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Senate Bill Hikes Minimum Wage To $12 By 2030, Then Leaves It There

December 4, 2018

The Senate’s changes to the minimum wage initiative not only keeps the tip credit system around, but unchains any future increases after 2030 from inflationary increases, meaning the minimum wage would stay frozen at $12 an hour after 2030.

The new version of SB 1171 approved by the full Senate Wednesday changed the minimum wage proposal to allow for a $12 minimum wage and a $4 minimum wage for tipped workers by 2030, keeping the status quo that calls for tipped workers to be paid the difference between the regular minimum wage and the tipped wage if they don’t make it up in tips. 

But a substitute version of SB 1171 that debuted Wednesday morning in committee also unhooks future minimum wage increases from the consumer price index (CPI).

The ballot proposal would’ve hooked increases to the $12 minimum wage after 2022 to the CPI. And, starting in January under the law in place before the ballot proposal passed this fall, annual adjustments to the state’s minimum wage would’ve already been hooked to increases to the CPI. 

Assuming two percent growth each year, the state’s current $9.25 per hour wage would’ve eventually grown to roughly $11.73 by 2030, according to MIRS’ estimates.

Asked about why the bill ditches the CPI increases, bill sponsor Sen. Dave Hildenbrand (R-Lowell), said in committee Wednesday he had been “uncomfortable” with tying 2014 legislation to the CPI, which is when the Legislature approved a minimum wage increase after a similar ballot proposal campaign to raise the wage.

But the idea was by tying future increases to the minimum wage to the CPI, the Legislature wouldn’t need to revisit the issue, he said.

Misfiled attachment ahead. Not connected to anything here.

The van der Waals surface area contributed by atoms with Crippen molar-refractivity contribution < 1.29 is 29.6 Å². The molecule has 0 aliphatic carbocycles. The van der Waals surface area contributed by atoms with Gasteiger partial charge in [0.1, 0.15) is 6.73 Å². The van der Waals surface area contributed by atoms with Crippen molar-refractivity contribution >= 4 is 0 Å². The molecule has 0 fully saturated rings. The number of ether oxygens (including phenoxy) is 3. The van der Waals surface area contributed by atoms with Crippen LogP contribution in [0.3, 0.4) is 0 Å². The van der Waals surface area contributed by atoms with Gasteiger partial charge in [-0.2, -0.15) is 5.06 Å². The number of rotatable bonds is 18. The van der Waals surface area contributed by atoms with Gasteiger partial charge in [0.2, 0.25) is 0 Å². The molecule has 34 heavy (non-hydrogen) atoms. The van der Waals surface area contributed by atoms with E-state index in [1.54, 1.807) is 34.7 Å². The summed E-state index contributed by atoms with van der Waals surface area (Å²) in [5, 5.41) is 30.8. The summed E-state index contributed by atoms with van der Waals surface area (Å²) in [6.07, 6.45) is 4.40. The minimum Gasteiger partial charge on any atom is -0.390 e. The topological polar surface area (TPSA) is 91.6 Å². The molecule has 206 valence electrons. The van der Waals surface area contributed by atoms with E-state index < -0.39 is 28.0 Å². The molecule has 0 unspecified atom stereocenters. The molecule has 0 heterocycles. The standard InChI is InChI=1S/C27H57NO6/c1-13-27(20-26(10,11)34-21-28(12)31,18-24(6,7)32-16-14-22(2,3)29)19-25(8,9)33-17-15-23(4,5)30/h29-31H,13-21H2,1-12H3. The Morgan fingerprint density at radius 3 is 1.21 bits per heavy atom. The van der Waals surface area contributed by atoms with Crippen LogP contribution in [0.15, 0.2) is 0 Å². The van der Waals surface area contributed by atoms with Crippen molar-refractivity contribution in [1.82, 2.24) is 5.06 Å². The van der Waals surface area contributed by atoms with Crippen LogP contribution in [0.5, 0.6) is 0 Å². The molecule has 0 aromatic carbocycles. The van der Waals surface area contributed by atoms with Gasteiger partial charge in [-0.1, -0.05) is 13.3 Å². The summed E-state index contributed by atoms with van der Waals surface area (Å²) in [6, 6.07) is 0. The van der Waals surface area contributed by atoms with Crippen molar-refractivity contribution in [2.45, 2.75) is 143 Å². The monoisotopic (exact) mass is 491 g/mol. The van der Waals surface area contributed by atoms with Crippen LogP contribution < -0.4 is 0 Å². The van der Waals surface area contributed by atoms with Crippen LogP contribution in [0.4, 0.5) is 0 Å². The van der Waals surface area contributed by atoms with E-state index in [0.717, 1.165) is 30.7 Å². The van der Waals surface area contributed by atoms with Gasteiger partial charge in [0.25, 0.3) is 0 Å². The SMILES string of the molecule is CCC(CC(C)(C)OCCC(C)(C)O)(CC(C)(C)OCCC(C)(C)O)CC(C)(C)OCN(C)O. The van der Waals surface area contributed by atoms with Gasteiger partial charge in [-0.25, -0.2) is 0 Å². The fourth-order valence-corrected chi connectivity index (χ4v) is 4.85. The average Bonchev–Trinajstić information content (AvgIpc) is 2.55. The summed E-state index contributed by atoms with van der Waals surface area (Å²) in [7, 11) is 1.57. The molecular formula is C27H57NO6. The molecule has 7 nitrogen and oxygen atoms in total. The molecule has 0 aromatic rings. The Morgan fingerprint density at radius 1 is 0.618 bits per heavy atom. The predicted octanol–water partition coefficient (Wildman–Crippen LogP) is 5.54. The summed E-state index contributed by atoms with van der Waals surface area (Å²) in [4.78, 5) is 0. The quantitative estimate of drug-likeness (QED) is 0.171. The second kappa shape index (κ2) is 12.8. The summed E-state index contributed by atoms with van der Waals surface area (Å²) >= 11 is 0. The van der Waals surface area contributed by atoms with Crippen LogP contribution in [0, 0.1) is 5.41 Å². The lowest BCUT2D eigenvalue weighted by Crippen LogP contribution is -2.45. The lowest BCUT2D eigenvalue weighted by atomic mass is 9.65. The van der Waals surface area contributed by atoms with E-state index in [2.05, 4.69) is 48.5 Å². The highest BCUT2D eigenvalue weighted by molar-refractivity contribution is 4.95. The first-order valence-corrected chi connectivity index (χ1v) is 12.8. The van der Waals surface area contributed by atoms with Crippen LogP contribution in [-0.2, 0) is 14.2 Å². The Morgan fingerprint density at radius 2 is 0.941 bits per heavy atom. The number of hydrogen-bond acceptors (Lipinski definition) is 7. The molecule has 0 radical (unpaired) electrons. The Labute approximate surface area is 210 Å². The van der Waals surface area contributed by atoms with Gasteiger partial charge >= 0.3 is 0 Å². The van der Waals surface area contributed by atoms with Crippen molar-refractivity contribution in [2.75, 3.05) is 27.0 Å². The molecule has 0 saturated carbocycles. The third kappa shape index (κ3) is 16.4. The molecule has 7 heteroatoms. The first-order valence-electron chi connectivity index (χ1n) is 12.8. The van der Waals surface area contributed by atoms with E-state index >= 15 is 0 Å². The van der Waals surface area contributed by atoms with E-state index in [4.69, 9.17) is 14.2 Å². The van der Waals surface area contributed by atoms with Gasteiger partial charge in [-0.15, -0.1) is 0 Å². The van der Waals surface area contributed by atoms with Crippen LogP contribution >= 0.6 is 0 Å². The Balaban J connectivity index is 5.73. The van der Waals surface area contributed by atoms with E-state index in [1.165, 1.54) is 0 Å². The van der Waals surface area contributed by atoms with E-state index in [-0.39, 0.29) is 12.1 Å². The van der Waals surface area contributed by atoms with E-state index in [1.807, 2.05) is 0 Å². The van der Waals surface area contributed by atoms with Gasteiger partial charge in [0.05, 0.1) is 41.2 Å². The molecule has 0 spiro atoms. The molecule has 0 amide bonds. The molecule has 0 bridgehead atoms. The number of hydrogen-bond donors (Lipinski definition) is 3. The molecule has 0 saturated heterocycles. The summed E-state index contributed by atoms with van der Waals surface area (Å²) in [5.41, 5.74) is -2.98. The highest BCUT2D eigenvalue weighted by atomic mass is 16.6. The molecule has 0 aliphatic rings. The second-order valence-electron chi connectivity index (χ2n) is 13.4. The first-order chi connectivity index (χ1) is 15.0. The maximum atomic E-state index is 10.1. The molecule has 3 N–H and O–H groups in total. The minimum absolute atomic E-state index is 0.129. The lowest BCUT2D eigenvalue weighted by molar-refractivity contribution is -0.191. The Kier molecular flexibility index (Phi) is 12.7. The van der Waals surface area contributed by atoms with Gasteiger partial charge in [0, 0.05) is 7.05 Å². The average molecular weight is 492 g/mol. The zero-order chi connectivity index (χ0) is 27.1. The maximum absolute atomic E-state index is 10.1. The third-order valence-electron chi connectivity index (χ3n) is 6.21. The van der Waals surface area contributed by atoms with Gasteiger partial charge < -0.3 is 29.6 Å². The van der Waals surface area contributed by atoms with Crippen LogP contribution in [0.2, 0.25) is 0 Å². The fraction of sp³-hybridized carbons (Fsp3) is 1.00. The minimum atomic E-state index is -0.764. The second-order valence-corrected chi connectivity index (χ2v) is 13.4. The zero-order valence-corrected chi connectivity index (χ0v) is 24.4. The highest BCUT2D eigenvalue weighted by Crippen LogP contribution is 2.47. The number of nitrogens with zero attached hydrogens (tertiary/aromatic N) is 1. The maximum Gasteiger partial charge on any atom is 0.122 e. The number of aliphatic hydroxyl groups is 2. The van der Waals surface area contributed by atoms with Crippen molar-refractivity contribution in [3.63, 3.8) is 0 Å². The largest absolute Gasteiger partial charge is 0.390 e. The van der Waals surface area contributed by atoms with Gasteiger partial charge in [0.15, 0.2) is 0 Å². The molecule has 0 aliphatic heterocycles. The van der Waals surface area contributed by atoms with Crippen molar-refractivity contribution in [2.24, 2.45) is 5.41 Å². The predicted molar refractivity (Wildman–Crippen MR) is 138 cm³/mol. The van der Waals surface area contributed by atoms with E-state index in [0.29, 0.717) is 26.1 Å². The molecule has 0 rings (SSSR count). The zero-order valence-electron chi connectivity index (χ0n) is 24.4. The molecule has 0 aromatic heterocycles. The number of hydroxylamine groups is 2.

However, the issue was revisited this year, with the Michigan One Fair Wage campaign sponsoring the $12-an-hour campaign. 

“We have a full-time Legislature, and since we’re going to be reviewing this issue, sounds like, every so many years, why have an automatic increase in it?” Hildenbrand asked.

Pete Vargas, campaign manager for Michigan One Fair Wage, said there shouldn’t be a “time limit” on when Michigan citizens can exercise their constitutional rights to initiate legislation.

Senate Minority Leader Jim Ananich (D-Flint), who asked the question about the CPI during committee, said he disagreed with Hildenbrand’s approach, adding that it’s important that as costs go up, people’s incomes go up as well.

Peter Ruark, senior policy analyst with the Michigan League for Public Policy (MLPP), asked about the CPI issue. His hope is that the “next Legislature will do a better job and fix this mess that the Senate has created today.”

Ananich also pointed out SB 1171 would actually decrease the percentage of the regular minimum wage that tipped workers are paid from 38 percent to 33 percent under the new bill.

The original minimum wage proposal had eliminated what’s known as the tip credit and instead would eventually bring tipped workers – who are now paid a minimum of $3.52 per hour — up to the same level as all other minimum wage workers. That goes away in the Senate-passed bill. 

The Senate bill would also phase in the minimum wage hike slower than the ballot proposal, which had provided for $12 an hour by 2022. The MLPP called the Senate’s annual 23-cent hike until 2030 a “minimal and sluggish increase” that would “fail to keep up with the ever-rising cost of inflation and the cost of living.”

The full Senate Wednesday approved SB 1171 on a 26-12 vote, as well as SB 1175, which includes a number of changes to the paid sick time proposal. Sen. Tory Rocca (R-Sterling Heights) joined the Democrats in opposing the bills.

Sen. Curtis Hertel Jr. (D-East Lansing) spoke out against both bills on the floor prior to passage, but otherwise there was no other debate. Both bills will now head to the House.